Financial Action Task Force on Money Laundering
Groupe d’Action Financière sur le Blanchiment de Capitaux
Berlin, 20 June 2003
New Anti-Money Laundering Standards Released
Revision of the Forty Recommendations
The Financial Action Task Force (FATF) issued its revised Forty Recommendations to combat money
laundering at the conclusion of the final Plenary meeting under the Presidency of Germany.
Commenting on the Recommendations, FATF President Jochen Sanio said: “In updating its Forty
Recommendations against money laundering, the FATF has accomplished one of the most important
tasks it has undertaken since its inception in 1989.”
The main priority of the FATF during 2002-20031 has been to complete the revision of the Forty
Recommendations, the international anti-money laundering standard. The revision makes significant
changes, which when combined with the Eight Special Recommendations, create a comprehensive,
consistent and substantially strengthened international framework for combating money laundering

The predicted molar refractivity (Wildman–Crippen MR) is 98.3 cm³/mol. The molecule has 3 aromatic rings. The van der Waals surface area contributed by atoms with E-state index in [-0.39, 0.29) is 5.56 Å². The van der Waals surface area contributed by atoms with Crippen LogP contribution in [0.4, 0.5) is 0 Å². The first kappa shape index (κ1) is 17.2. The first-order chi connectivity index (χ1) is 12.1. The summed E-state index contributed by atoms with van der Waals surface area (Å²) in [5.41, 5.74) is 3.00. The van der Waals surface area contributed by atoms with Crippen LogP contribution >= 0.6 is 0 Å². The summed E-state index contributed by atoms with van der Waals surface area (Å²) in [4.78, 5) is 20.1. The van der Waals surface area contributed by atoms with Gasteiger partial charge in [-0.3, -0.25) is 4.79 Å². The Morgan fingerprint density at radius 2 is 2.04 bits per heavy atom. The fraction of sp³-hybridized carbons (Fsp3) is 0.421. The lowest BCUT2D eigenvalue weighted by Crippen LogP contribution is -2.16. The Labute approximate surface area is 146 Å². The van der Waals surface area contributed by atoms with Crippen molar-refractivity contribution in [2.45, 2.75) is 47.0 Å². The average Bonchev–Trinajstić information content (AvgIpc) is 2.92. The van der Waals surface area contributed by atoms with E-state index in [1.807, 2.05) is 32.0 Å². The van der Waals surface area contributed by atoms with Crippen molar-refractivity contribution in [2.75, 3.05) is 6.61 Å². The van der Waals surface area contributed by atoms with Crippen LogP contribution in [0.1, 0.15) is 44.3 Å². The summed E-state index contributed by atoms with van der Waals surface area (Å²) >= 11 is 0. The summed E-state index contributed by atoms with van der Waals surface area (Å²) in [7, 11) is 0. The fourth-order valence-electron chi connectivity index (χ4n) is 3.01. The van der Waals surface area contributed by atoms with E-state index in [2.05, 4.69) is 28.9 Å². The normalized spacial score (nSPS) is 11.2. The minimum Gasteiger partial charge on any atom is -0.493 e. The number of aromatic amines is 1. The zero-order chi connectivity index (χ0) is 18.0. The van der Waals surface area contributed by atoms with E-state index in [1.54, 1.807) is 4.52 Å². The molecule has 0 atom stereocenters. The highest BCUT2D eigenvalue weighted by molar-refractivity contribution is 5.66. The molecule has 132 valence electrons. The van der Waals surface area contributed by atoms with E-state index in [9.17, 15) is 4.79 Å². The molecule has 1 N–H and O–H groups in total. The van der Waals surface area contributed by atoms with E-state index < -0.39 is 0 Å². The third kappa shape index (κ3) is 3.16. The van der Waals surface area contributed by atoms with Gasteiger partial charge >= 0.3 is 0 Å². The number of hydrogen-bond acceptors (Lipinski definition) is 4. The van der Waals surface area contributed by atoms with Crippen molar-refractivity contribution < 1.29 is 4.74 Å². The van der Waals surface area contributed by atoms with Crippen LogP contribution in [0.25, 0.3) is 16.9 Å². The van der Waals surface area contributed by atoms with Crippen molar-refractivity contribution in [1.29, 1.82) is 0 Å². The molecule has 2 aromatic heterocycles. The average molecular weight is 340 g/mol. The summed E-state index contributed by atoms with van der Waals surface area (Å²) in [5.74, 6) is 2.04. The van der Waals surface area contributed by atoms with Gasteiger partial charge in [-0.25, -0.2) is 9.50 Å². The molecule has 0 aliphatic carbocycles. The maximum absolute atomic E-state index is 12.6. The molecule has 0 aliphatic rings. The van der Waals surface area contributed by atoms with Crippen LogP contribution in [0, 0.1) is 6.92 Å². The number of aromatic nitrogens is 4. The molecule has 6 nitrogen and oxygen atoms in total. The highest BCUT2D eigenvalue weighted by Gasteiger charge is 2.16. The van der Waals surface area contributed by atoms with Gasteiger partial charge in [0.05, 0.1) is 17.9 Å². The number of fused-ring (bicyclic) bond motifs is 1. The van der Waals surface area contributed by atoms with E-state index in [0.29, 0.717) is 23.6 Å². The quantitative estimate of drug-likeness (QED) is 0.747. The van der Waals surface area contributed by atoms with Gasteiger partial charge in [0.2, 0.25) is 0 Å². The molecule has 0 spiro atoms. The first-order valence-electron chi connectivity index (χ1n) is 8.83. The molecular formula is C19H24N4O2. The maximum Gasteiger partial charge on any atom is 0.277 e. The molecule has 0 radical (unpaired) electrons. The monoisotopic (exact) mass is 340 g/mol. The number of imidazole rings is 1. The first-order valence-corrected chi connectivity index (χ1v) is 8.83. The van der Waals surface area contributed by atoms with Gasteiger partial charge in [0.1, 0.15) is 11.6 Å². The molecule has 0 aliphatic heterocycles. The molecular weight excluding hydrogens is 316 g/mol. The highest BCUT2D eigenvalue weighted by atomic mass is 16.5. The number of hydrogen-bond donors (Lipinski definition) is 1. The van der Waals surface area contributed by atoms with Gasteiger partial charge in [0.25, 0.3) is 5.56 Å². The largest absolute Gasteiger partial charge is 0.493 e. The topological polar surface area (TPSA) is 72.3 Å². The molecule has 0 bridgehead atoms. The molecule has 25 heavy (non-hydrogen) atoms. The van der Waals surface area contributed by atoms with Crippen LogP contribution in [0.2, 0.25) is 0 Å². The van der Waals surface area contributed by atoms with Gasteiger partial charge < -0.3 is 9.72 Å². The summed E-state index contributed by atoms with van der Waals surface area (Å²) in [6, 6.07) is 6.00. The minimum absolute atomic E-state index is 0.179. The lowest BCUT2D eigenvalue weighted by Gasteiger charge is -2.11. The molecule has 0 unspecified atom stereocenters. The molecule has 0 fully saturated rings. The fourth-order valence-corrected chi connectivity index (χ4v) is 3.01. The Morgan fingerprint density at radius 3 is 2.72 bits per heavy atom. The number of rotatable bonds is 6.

and terrorist financing.
The major changes that have been adopted include:
• specifying a list of crimes that must underpin the money laundering offence;
• the expansion of the customer due diligence process for financial institutions;
• enhanced measures for higher risk customers and transactions, including correspondent
banking and politically exposed persons;
• the extension of anti-money laundering measures to designated non-financial businesses and
professions (casinos; real estate agents; dealers of precious metals/stones; accountants;
lawyers, notaries and independent legal professions; trust and company service providers);
• the inclusion of key institutional measures, notably regarding international co-operation;
• the improvement of transparency requirements through adequate and timely information on
the beneficial ownership of legal persons such as companies, or arrangements such as trusts;
• the extension of many anti-money laundering requirements to cover terrorist financing; and